The cabinet shown above, might be called a curio cabinet, as it contained objects of curiosity. But to make children even more curious, give them real tools instead.

Make, fix, create, and extend to others the joy of learning and living likewise.

Monday, July 25, 2016

The tool house at home

The following is from Bayard T. Putnam's article in July, 1895, "Century."
"I wish to present a plea for a 'tool house' at home for the young people, and one well stocked with the best tools. A great deal of creditable work has doubtless been done with a jack-knife and an old cross-cut saw, reinforced, possibly, with a half-worn- out smoothing plane, a rusty bit or two, and, perhaps, a chisel; and a certain amount of ingenuity has unquestionably been developed by the adaptation of these tools to the work in hand. But, after all, the best that can usually be said of such work is that it is very well done considering the means. The edges are rarely square and true, the joints are rarely well made, and the time consumed on the "job" is apt to be unduly prolonged, so that the work, if intended for something more than a mere makeshift, becomes wearisome before it is completed. A necessary consequence is that the boy (or girl, for there is no reason why a girl should be ignorant of the use of tools) becomes discouraged with his work, and decides that his forte is in some other direction. If on the other hand, a boy once becomes familiar with the use of good tools — tools such as an artisan would use for the same work — the knowledge stands by him, and is a source of constant pleasure and often of some profit. In a few words, to use a Western expression, the best tools ought not to be 'too rich for the blood' of any intelligent American boy."
Along with the best tools must be supplied some knowledge in their care, and safe use. You may play a part in that if you choose to do so.

Make, fix, create, and extend to others the likelihood of learning likewise.

Sunday, July 24, 2016

the bent for mechanical pursuits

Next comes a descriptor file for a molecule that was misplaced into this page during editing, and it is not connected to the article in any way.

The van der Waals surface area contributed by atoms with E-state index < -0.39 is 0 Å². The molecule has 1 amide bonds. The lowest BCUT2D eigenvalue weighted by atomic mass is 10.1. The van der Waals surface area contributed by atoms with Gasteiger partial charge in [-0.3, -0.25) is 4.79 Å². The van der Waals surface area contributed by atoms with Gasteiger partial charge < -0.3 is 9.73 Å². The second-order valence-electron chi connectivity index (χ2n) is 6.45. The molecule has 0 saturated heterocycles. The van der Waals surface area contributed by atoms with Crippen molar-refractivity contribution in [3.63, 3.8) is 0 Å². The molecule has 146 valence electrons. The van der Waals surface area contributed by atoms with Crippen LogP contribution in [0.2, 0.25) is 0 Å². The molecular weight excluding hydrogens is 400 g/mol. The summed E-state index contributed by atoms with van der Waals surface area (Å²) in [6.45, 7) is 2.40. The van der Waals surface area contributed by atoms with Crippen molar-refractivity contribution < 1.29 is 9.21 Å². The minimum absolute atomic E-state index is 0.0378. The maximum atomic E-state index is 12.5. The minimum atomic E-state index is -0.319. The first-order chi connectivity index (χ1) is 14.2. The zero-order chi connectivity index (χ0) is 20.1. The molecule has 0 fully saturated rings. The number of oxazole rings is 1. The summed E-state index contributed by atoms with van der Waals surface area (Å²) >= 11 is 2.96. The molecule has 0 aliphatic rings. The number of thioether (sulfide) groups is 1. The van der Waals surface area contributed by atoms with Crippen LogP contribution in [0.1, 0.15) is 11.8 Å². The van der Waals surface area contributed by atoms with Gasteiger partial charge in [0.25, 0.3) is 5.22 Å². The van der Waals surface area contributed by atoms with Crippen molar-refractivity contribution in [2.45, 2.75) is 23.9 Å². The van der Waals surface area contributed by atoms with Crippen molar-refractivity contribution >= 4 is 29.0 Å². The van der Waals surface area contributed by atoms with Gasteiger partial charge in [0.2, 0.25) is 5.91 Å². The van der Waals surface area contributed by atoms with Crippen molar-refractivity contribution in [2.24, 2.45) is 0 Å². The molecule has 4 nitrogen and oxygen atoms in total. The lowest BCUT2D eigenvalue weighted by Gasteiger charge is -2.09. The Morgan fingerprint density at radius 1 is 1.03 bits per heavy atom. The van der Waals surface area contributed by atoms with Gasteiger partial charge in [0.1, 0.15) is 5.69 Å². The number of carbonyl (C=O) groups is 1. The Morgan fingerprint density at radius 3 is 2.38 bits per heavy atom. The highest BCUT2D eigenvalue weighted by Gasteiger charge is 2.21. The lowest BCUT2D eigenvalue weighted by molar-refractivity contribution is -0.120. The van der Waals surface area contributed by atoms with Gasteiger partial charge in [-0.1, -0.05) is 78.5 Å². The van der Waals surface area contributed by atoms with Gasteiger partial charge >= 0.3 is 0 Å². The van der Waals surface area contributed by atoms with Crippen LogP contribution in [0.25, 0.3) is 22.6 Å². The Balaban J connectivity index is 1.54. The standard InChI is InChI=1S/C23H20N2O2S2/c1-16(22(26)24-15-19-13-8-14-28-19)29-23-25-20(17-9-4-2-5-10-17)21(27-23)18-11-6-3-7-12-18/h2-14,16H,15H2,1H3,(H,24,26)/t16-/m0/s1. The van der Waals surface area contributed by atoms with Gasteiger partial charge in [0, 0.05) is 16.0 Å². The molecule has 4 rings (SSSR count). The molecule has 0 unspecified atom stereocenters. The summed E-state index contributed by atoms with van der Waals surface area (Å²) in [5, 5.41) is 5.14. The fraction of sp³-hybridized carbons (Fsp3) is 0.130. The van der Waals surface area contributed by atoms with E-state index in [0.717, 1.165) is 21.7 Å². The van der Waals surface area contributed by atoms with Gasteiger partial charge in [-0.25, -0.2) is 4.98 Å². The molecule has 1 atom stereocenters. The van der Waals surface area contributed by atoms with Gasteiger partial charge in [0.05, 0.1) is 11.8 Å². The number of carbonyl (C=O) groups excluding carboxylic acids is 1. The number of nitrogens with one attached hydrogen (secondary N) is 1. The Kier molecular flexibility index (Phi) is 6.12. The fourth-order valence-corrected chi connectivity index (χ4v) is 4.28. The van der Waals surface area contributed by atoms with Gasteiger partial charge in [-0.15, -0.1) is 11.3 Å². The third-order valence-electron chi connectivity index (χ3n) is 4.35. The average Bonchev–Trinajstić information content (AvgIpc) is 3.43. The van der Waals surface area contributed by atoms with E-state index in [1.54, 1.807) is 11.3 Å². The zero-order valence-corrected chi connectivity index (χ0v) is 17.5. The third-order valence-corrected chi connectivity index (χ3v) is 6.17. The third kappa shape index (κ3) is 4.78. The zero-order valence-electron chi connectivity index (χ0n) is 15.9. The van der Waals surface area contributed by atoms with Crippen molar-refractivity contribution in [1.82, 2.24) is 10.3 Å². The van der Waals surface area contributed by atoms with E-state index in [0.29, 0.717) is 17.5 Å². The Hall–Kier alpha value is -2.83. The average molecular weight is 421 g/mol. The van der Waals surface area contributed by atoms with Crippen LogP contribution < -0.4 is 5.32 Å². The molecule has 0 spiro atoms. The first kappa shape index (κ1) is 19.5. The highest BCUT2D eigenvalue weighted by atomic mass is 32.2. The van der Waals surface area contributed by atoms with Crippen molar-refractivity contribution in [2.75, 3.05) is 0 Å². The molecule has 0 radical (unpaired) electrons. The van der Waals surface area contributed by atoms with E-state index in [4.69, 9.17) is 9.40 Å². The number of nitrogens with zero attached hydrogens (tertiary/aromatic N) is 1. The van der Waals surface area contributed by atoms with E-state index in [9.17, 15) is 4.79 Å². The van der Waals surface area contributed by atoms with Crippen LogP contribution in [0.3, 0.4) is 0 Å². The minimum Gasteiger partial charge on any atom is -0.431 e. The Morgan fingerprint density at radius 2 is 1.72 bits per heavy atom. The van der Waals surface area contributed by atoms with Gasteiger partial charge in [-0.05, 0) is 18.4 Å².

The following is from the Course of Study, Manual Arts Training Department, Chicago Public Schools, 1899-1900
Skill in the use of tools is of incalculable advantage. It gives useful employment to many an otherwise idle hour. It prompts one to add a thousand little conveniences to the house, which, but for this skill would never be made. In a word, it is carrying out, in a fuller sense, the design of the Creator, when he implanted the faculty of constructiveness within us. A bent for mechanical pursuits usually manifests itself at a very early period in life; the inclination of the six-year-old boy to hammer and pound, to tear open toys and clocks to 'see what makes 'em go,' all so annoying to the careful parent, may be taken as indications of latent constructive genius, although now manifested in a very destructive form. In the youth the mechanical bias becomes still more apparent, manifesting itself in attempts to construct wagons, boats, small engines, etc. With such a boy a mechanical education is no doubtful experiment. Give your boys a box of good tools, and if possible a room or place for a workshop. Employed in it, they will not only be kept out of mischief, but they will be strengthening their muscles, exercising their mental powers, and fitting themselves for greater usefulness, when they shall be called upon to take their places in the ranks of men.